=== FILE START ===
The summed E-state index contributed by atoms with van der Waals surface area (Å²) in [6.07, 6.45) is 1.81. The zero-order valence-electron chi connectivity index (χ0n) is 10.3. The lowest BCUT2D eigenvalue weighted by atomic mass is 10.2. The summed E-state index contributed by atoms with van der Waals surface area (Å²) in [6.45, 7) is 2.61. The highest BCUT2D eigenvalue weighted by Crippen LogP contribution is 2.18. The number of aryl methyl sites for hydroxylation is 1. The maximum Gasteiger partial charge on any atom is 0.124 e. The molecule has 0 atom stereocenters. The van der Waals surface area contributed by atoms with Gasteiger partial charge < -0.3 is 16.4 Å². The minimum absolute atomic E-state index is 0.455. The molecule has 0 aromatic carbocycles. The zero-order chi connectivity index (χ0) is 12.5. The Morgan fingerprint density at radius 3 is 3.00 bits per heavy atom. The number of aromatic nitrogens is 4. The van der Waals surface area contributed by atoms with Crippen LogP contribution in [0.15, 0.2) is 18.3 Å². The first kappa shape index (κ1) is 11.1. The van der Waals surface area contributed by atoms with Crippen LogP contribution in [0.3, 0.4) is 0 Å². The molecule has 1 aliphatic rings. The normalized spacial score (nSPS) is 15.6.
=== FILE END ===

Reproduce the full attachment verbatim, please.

The summed E-state index contributed by atoms with van der Waals surface area (Å²) in [6.07, 6.45) is 1.81. The zero-order valence-electron chi connectivity index (χ0n) is 10.3. The lowest BCUT2D eigenvalue weighted by atomic mass is 10.2. The summed E-state index contributed by atoms with van der Waals surface area (Å²) in [6.45, 7) is 2.61. The highest BCUT2D eigenvalue weighted by Crippen LogP contribution is 2.18. The number of aryl methyl sites for hydroxylation is 1. The maximum Gasteiger partial charge on any atom is 0.124 e. The molecule has 0 atom stereocenters. The van der Waals surface area contributed by atoms with Gasteiger partial charge < -0.3 is 16.4 Å². The minimum absolute atomic E-state index is 0.455. The molecule has 0 aromatic carbocycles. The zero-order chi connectivity index (χ0) is 12.5. The Morgan fingerprint density at radius 3 is 3.00 bits per heavy atom. The number of aromatic nitrogens is 4. The van der Waals surface area contributed by atoms with Crippen LogP contribution in [0.15, 0.2) is 18.3 Å². The first kappa shape index (κ1) is 11.1. The van der Waals surface area contributed by atoms with Crippen LogP contribution in [0.3, 0.4) is 0 Å². The molecule has 1 aliphatic rings. The normalized spacial score (nSPS) is 15.6.